Apparently, the chicken and the rooster do NOT like to have a whole lot of people around. So there was quite a lot of fuss about how to keep the animals quiet while they were filming. One thing about Scottish people is that they are really dedicated to their animals. I mean, even the Queen of England has dedicated a whole plot INSIDE Edinburgh Castle to the Royal Furbaby guard dogs 🙂 Just knowing how dedicated they are to animals made me enormously proud to be Scottish.
This house is open to the public during the summer months and has specific opening hours. Most international museums have a ‘last call’ entrance, where if you don’t make it to the museum or residence one hour before closing time, then you are out of luck. I hope to visit Scotland again next year so I will have a chance to visit this place because it looks absolutely stunning. The house is located in Queensferry which is about 20 min outside of the center of Edinburgh. You will likely need to either pay for a tour, a taxi or take an Uber and hop around to the other tourist locations nearby like Stirling Castle and my favorite, Midhope House (aka Lallybroch).
When Claire & the Clansman head to Castle Leoch in the first Season and is also in the opening credits. It is located just outside of Aviemore, I had a bit of a hard time finding it but with all the beautiful landscape around you, I doubt you will be sad if you don’t find the EXACT location.
Once the royal seat of the Stewart kings of Scotland and Mary Queen of Scots’ birthplace. Mary Queen of Scots only actually was at Linlithgow Palace for seven months before she was moved to Stirling Castle for better protection. There is a lovely hill and picnic tables near the ruined palace. The roof collapsed from a fire set by the British soldiers, unfortunately, but you can wander through the ruins and imagine what all the rooms must have looked like in the 1500’s.
There is an eerie feeling inside, but once you step outside and are surrounded by a beautiful lake and lush green hills with a church right next door, that eerie feeling goes away. I may have been tainted by Outlander and the dark things that befell our beloved James Fraser here. After coming home, I learned that Linlithgow is actually said to be haunted with two different apparitions of ghosts seen on the property, both women in dresses, one blue, and one white. (Take this with a grain of salt though, Scottish people tend to be very superstitious, but I guess with all the history of this country — I would be too).
This is a partially ruined 16th Century tower house near Edinburgh by the Hopetown House. I literally felt like I was Claire walking up to the house for the first time, at the beginning of Season One. The outline of the house is so iconic for the series I literally started giggling and skipping down the road. This is the first time in my life that I have actually visited a place that was associated with a TV series or movie of some sort. I found I really like visiting countries or locations this way because it helps the imagination make what was once an abandoned old house come alive with people, flashes and images of ‘what once was.’ I loved every peaceful second here.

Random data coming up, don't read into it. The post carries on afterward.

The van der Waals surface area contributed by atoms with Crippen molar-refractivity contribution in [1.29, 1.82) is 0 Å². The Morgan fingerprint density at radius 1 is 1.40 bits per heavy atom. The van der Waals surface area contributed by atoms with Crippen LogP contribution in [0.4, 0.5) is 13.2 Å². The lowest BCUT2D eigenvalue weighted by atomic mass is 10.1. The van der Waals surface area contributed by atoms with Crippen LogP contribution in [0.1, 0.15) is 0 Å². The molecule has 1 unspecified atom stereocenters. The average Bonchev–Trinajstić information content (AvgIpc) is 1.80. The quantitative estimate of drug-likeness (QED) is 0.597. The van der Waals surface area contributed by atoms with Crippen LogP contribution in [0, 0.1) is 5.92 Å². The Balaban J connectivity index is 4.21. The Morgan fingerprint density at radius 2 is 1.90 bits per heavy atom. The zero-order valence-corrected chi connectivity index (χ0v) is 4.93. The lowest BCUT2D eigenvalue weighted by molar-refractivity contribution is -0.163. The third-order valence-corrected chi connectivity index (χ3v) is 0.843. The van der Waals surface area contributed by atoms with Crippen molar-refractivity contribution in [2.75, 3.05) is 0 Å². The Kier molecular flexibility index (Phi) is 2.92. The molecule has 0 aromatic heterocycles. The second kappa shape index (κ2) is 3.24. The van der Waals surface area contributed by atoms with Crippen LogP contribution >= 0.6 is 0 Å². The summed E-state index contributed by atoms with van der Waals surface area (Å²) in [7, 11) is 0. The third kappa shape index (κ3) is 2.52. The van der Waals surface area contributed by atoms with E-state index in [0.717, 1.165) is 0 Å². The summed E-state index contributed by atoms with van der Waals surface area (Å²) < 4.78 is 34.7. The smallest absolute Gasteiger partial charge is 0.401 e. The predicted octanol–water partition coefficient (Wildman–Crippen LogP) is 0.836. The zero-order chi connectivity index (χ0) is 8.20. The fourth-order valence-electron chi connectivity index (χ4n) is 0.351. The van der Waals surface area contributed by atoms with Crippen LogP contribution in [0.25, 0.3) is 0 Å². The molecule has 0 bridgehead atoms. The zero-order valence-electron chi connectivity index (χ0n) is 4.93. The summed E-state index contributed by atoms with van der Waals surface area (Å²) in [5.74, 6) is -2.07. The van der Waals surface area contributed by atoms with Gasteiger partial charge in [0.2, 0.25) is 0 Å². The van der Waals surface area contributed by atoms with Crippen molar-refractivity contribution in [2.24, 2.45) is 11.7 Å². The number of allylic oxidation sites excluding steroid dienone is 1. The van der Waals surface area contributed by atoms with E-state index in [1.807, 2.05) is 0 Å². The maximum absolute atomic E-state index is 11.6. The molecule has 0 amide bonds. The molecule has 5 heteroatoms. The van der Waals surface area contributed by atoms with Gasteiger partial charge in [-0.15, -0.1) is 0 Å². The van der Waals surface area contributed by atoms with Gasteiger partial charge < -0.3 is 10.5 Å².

If trying to navigate here, I would definitely put the address into the car navigation system. Upon driving to this particular location I traveled along a few dirt roads with charming fields and sheep grazing lazily on them. When you arrive, it looks like you are pulling into someone’s private farm. There is parking down the road, but everyone suggests to get here early as it can be crowded with tourists who have been touched by the ‘Outlander effect.’ Be respectful of the property, please. Observing is great, but don’t try and break in.
It has not been up kept up due to the expense and could be very dangerous inside with unstable flooring. The filming on the inside of Lallybroch was actually done in a studio, not inside the house. They also used computers to change the windows to look like it was lived in and not in ruins. (For the actual history of the house and more information, click on the link embedded in ‘Midhope House.’)
Inverness IV2 5EU, UK: The one on the TV series was partially rebuilt in the middle of a farm somewhere in Scotland, allegedly. But this one is so similar you will barely notice. Plus you get the added benefit of experiencing the burial grounds that are here as well. I felt like it added a certain mysticism to the place. I think after being here, I truly felt like magic did exist in this beautiful country at one point. It’s an easy drive and there is no fee to enter.
I recommend getting there fairly early so you can see the way the sun hits the stones. Be gentle on the stones, and please don’t climb on the burial grounds; it’s bad form, people. I don’t care how big you think you are on your social media channel — this is my heritage and ancient history. Consider yourself warned.
Your Map for The Self-Guided Tour
I utilized Google maps and wrote down the exact address for each of the locations. If it was rural, I took note of the town name so that I could at least ask for help when arriving in that particular town. I found everything fairly easy to locate and if I was lost, I just pulled out my phone and plugged the address into Google Maps, and I was easily able to find each location. Here is the map for your own Outlander Self Guided Tour (via Rental Car). This map does not include leaving from Edinburgh or a stop in Inverness to see Culloden.